Henry of Harclay (c. 1270–1317)
HENRY OF HARCLAY
Henry of Harclay, the English scholastic theologian and philosopher, was born in the diocese of Carlisle. After studying at Oxford and Paris, he was ordained a priest in 1297 and obtained his master of theology about 1310. He taught at Oxford, becoming chancellor of the university in 1312. He wrote an unedited "Commentary on the Sentences," and "Disputed Questions," most of which are unpublished. He died at Avignon.
Early in his career, while commenting on the Sentences, Henry defended the main theses of John Duns Scotus. Later, he criticized Scotism, teaching a doctrine of universals close to that of William of Ockham. He held that there are no common natures or essences in reality; there are only individuals, each of which has its own nature. Since there are no common natures, there is no need of the Scotist haecceity to render them individual. As Ockham later said, realities are individual not by an added "thisness" but by themselves.
Henry's doctrine of universals is based on this notion of reality. According to him, an individual can be conceived of either distinctly or indistinctly. When distinctly conceived, it is known through a particular concept; when indistinctly conceived, it is known through a universal concept. A universal is a confused concept by which the mind knows one individual without distinguishing it from others in the same genus or species. Inasmuch as an individual can be known through general concepts, Henry called it universal. For example, Socrates indistinctly conceived is man, animal, and body. Ockham criticized Henry's conceptualism because it ascribed some universality to things outside the mind.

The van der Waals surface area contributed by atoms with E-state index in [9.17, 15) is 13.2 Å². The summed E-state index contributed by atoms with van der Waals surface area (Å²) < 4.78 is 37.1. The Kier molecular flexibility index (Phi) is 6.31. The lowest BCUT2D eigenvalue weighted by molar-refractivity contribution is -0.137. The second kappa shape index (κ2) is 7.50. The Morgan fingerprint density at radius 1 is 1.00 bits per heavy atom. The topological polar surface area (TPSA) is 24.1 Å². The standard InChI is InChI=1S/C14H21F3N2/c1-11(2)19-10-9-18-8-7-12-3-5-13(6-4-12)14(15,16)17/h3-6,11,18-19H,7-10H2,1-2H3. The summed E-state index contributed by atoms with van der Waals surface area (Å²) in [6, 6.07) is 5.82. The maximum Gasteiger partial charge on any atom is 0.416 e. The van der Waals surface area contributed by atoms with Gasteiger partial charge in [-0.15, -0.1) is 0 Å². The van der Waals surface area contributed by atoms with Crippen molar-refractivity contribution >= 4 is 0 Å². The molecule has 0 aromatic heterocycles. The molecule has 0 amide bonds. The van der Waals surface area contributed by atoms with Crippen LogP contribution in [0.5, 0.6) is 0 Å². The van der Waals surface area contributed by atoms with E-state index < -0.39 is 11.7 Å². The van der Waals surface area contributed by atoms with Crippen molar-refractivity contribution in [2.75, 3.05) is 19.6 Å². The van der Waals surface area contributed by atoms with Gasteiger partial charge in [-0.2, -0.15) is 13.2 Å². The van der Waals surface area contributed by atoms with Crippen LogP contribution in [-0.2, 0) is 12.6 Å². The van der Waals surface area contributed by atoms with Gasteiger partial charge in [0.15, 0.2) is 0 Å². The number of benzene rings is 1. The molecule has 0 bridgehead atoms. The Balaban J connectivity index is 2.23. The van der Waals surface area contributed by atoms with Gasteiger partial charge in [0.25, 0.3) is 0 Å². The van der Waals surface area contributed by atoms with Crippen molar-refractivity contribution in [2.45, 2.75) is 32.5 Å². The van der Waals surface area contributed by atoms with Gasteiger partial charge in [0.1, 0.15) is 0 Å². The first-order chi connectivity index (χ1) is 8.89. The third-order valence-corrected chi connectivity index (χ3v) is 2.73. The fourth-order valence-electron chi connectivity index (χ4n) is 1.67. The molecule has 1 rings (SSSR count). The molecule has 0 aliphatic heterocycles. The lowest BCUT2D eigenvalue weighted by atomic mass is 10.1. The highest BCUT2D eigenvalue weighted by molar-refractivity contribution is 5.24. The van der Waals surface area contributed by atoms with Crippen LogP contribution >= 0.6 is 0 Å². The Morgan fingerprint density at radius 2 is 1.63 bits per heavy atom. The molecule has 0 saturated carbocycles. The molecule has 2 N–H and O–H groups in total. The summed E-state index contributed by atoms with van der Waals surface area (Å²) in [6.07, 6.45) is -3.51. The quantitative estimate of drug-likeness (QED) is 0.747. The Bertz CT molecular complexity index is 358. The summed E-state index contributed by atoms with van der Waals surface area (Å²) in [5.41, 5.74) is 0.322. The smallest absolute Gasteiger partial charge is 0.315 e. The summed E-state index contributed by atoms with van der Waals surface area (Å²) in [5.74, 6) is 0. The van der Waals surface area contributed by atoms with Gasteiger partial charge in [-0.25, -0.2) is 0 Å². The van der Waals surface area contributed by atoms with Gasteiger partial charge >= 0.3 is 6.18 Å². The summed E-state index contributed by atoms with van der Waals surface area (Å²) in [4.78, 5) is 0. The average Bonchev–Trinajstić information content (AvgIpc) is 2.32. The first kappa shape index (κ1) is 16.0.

Henry rejected the Scotist doctrine of the divine ideas as essences of creatures existing in God with cognitional being. He adopted a variation of the theory that the ideas are really the same as the divine essence itself known by God as imitable by creatures. God is known through concepts univocal to Him and creatures.
Henry stressed the omnipotence of God and the radical contingency of creatures. He claimed that no creature is naturally indestructible; the human soul is immortal not by nature but by divine grace. According to Henry, St. Thomas Aquinas betrayed Christianity by teaching the natural immortality of the soul.
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Armand A. Maurer (1967)